women’s basketball UConn braces for No. 1 Notre Dame
STORRS — Geno Auriemma would love to push back UConn’s rematch with Notre Dame to January or maybe even February. That way, he could have a few more weeks to assess the makeup of his team before pitting them against the defending national champions on the road.
The reality, though, is that the Huskies and Fighting Irish will meet on Sunday (4 p.m.), renewing the best rivalry in women’s college basketball.
Along with it, Auriemma hopes, will come valuable lessons that the Huskies can put to good use if not now, then in the coming months.
“I’ve always thought, the earlier you find out about your team and about your players, the better off you’re going to be,” Auriemma said Friday following practice at the Werth Center.
In many ways, there is no perfect time to play the No. 1 team in the country. The Fighting Irish (7-0) are just as talented — if not more talented — than the team that knocked off UConn 91-89 in overtime in last year’s Final Four. Four starters who averaged at least 14 points are back — and that doesn’t include forward Brianna Turner, an All-American who sat out all last season recovering from a torn ACL.
Meanwhile, the Huskies, despite being ranked No. 2, aren’t as deep or experienced as they’ve been in the past. Two of their starters — sophomore forward Megan Walker and freshman guard Christyn Williams — did not log a single minute the last time these bluebloods met.
“We’re going out there to win the game,” Auriemma said. “You want Christyn and Megan to do whatever they have to do to help us win the game, whatever that is. I want them to play great. I want them to feel what it feels like to be in that kind of game, in that environment against really good players. I want them to be in situations where they’re guarding somebody they can’t guard and that every defensive possession means a lot and every offensive possession means a lot.”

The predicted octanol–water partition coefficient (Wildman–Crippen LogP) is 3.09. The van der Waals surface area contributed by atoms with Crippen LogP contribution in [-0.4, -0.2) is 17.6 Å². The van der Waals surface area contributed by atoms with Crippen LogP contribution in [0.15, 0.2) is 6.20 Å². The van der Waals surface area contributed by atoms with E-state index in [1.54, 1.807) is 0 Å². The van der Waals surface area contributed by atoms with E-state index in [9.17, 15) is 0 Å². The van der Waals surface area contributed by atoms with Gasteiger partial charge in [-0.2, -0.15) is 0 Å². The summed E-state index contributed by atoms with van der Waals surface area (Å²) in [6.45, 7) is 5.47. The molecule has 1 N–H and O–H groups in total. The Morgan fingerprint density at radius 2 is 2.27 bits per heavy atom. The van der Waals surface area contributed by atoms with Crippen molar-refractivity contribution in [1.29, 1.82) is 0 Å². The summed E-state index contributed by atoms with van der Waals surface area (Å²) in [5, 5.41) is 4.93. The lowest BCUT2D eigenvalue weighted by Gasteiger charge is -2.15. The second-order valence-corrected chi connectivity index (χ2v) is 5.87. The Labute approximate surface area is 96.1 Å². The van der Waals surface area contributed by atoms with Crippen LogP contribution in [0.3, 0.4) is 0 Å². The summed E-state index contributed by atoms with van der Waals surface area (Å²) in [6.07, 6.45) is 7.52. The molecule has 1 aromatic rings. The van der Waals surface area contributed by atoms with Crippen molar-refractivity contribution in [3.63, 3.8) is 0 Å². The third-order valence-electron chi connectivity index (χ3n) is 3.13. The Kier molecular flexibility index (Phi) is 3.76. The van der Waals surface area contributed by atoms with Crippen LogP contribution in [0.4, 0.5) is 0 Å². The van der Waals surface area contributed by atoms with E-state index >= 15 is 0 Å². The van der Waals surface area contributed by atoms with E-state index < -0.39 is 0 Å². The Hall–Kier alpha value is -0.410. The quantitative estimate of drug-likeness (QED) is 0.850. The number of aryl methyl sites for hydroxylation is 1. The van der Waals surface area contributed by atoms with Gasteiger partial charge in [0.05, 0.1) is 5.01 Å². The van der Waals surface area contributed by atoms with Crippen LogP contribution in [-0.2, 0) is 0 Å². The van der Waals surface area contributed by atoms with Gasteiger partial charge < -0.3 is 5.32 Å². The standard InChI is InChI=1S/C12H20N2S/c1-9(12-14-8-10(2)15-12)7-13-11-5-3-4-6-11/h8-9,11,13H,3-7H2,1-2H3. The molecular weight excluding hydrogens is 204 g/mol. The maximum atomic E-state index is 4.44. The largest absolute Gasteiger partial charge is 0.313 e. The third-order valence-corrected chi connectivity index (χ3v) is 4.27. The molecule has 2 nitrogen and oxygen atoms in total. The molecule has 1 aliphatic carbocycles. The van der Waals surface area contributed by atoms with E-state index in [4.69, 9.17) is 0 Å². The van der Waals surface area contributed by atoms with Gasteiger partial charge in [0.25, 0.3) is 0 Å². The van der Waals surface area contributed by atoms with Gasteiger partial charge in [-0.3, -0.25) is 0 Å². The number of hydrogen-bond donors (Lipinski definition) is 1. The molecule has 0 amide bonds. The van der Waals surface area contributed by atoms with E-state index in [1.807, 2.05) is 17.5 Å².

So far, except for a scare from St. John’s that resulted in a 65-55 win in the U.S. Virgin Islands, this season’s been a relative cakewalk for the Huskies. They’ve won six games by an average of 33.6 points.
Sunday, though, will present new challenges — the kind of challenges that Williams, the former No. 1 high school player in the country, expected when she signed with UConn.
“I’m really excited,” Williams said. “This is why I came here, to play in big games like this.”
UConn and Notre Dame have met 48 times since 1996, including seven times in the Final Four. The Huskies beat the Fighting Irish 80-71 in Hartford last December, a result that ultimately made little difference when the teams met nearly four months later at the Final Four.
“You just want to play great and you want to win,” Auriemma said. “If we play great and win, we’re going to feel great. If we play lousy and win, we’re going to feel great. If we play great and lose, we’re going to feel (crummy). … Either way, I know we’re flying out right after the game.”
Like Williams, junior guard Crystal Dangerfield was once a highly touted freshman still trying to find her footing in college. Dangerfield remembers going into Notre Dame her first year — a game UConn won 72-61 — and finding the experience to be somewhat eye-opening.
“That was crazy, their crowd was intense. … It’s not what you’d expect. I remember walking in and thinking this looks different than I’m used to seeing on TV,” Dangerfield recalled.
On Sunday, Williams, Walker and the rest of the Huskies will learn more about themselves.
“There can be no downside to this game after the game’s over,” Auriemma said. “Both coaches are going to feel like, ‘I thought that was going to happen.’ Or they’re going to feel like, ‘I didn’t know we had that in us.’ ”